To put us on solid ground, we should also find a bipartisan solution to strengthen Social Security for future generations. And we must do it without putting at risk current retirees, the most vulnerable, or people with disabilities; without slashing benefits for future generations; and without subjecting Americans’ guaranteed retirement income to the whims of the stock market.
The call for a bipartisan solution is trouble for the American people. The Republicans are out to radically change Social Security and privatize or destroy it. They're after the guaranteed incomes of working people in their old age. There can be no bipartisan solution that won't involve Democrats giving something away to the Republicans' desire to make Social Security less effective and less popular. So, the best thing for people is that there be no “solution.” There are two reasons for this.
First, Social Security's supposed need to cut benefits to 75% in 2037 is a false problem, because even if current projections prove correct 26 years from now (a ridiculous contention), the Government, which again, can never run out of money, can easily deliver full benefits to people, when they are due. And second, the problem with Social Security is not the imaginary problem of Government solvency, but the real problems that the full benefits retirement age is too high, and the cost of living adjustment needs to take into account the higher percentage of income the elderly pay for Medical care than other age groups. Democrats should be talking about these real problems; not agreeing with the austerity frame that Social Security needs a “bipartisan solution.” And they should be taking Social Security off the table of change, until the political winds shift again and they can pass a solution to Social Security's patent inadequacy.
And if we truly care about our deficit, we simply cannot afford a permanent extension of the tax cuts for the wealthiest 2% of Americans. Before we take money away from our schools, or scholarships away from our students, we should ask millionaires to give up their tax break.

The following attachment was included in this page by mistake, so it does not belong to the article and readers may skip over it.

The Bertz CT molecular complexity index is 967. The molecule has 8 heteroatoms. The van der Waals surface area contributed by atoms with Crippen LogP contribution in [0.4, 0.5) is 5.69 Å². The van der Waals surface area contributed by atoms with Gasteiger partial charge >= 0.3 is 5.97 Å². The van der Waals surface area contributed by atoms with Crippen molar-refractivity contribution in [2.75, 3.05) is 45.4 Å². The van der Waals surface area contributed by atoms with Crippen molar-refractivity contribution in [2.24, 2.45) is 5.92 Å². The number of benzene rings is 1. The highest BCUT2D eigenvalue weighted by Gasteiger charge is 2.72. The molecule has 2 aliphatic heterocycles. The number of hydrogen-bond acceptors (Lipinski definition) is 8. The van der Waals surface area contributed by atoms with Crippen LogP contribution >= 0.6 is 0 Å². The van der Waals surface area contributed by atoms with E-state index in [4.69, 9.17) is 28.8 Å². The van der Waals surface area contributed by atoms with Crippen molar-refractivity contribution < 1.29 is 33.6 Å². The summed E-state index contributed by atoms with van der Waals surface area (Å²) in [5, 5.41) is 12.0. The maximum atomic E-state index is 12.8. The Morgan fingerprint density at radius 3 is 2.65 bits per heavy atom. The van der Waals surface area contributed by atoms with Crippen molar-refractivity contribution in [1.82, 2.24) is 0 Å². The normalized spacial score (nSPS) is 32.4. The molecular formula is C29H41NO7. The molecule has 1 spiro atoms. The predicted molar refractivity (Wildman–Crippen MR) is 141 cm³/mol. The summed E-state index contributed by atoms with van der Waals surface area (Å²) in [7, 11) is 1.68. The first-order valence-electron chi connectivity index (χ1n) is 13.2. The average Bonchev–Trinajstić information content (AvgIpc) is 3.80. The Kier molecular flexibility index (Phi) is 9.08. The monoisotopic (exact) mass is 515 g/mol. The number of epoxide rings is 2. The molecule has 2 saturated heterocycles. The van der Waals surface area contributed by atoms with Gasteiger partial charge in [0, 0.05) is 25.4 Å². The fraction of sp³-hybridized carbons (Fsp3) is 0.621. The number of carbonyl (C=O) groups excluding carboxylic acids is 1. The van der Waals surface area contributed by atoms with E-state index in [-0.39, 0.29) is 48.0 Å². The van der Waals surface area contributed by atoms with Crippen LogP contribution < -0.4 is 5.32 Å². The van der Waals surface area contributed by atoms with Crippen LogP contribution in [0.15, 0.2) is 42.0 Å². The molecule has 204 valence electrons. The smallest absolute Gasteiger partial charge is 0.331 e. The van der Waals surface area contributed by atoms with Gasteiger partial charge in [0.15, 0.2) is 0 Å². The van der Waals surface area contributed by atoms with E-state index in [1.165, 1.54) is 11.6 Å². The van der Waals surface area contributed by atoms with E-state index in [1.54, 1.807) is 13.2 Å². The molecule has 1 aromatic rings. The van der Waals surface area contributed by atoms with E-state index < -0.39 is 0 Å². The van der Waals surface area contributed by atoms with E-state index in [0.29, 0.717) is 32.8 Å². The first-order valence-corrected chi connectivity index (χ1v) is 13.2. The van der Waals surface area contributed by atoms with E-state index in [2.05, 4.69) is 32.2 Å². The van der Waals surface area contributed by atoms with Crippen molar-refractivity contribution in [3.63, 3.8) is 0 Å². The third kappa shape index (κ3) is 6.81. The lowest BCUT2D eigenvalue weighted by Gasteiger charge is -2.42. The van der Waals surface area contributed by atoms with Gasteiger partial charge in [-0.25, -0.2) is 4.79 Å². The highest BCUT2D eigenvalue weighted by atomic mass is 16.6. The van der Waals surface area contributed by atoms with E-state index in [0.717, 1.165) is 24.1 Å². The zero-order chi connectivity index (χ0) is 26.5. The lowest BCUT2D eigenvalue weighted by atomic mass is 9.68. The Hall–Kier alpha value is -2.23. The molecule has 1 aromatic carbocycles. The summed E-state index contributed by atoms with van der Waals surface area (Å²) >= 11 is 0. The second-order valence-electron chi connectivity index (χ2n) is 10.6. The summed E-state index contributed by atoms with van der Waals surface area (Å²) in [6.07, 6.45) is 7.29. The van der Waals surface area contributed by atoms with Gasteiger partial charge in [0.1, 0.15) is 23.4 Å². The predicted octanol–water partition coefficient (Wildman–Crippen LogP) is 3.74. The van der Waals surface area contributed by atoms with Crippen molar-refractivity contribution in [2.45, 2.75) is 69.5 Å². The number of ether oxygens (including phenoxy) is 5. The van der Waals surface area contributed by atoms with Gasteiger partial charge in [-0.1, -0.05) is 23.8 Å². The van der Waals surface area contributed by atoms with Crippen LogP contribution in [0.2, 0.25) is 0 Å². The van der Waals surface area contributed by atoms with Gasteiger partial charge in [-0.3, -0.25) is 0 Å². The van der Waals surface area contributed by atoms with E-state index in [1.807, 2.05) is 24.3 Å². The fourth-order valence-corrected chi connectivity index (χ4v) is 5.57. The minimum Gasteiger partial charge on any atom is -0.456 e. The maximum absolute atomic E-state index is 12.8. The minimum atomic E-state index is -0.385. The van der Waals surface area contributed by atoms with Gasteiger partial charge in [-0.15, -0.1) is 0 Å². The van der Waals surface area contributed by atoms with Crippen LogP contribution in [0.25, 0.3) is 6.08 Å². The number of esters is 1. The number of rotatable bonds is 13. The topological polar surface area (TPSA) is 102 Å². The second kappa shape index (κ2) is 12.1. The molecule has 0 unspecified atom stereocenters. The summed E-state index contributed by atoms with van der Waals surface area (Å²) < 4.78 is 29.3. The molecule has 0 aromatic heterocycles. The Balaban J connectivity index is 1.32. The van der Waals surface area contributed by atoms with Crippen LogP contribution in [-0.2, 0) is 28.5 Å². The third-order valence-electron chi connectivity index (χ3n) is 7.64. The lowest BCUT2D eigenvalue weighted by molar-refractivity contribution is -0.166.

It’s not a matter of punishing their success. It’s about promoting America’s success.
Progressives loved this because they hate the Bush tax cuts. However, the framing is wrong. It accepts that there must be either cuts in spending or tax increases to '”fund” our education programs. The truth however, is that we need neither one. All we need is for Congress to appropriate the money and remove artificial constraints, like forced debt issuance and the debt ceiling, from the Executive branch so that it can spend what Congress appropriates. Again, the US can never run out of money, except by Congress's own choice.
It would be a good thing to end the Bush tax cuts for the top 2%, but the framing used should be that we have an increasingly unequal distribution of wealth in the US, that this is dangerous for the future of Democracy, and that the top 2% must be patriotic enough to accept the ending of these cuts with good grace. We need to end the tax cuts as soon as possible as a first step toward restoring a more reasonable distribution of wealth similar to the distribution existing in this country from 1945 – 1970.
In fact, the best thing we could do on taxes for all Americans is to simplify the individual tax code. This will be a tough job, but members of both parties have expressed interest in doing this, and I am prepared to join them.
So now is the time to act. Now is the time for both sides and both houses of Congress – Democrats and Republicans – to forge a principled compromise that gets the job done. If we make the hard choices now to rein in our deficits, we can make the investments we need to win the future.
Simplifying the tax code is good. But historically, tax reform has often meant lower marginal tax rates for the wealthy. Now, however, we must have a different outcome. We may need a simplified tax code; but we need even more a progressive tax code that redistributes wealth again. Simplification shouldn't occur unless it's coupled with more progressive taxation.
In my last post, I said that the President's orientation in the SOTU was toward joining the race to the bottom and creating an export-led economy. And I also pointed out the implications of this move for working people who would have to endure austerity, both due to less Government spending, and also to lower wages and a lower standard of living. That is what the President was really advocating in the SOTU, and that is the true meaning of his call for innovation, education, and infrastructure spending, while also calling for doubled exports and Government deficit reduction at the same time. He's asking Americans to get used to more poverty, and privation, worse Medicare, greater inequality, and increasing acceptance of the emerging global plutocracy and its American affiliate.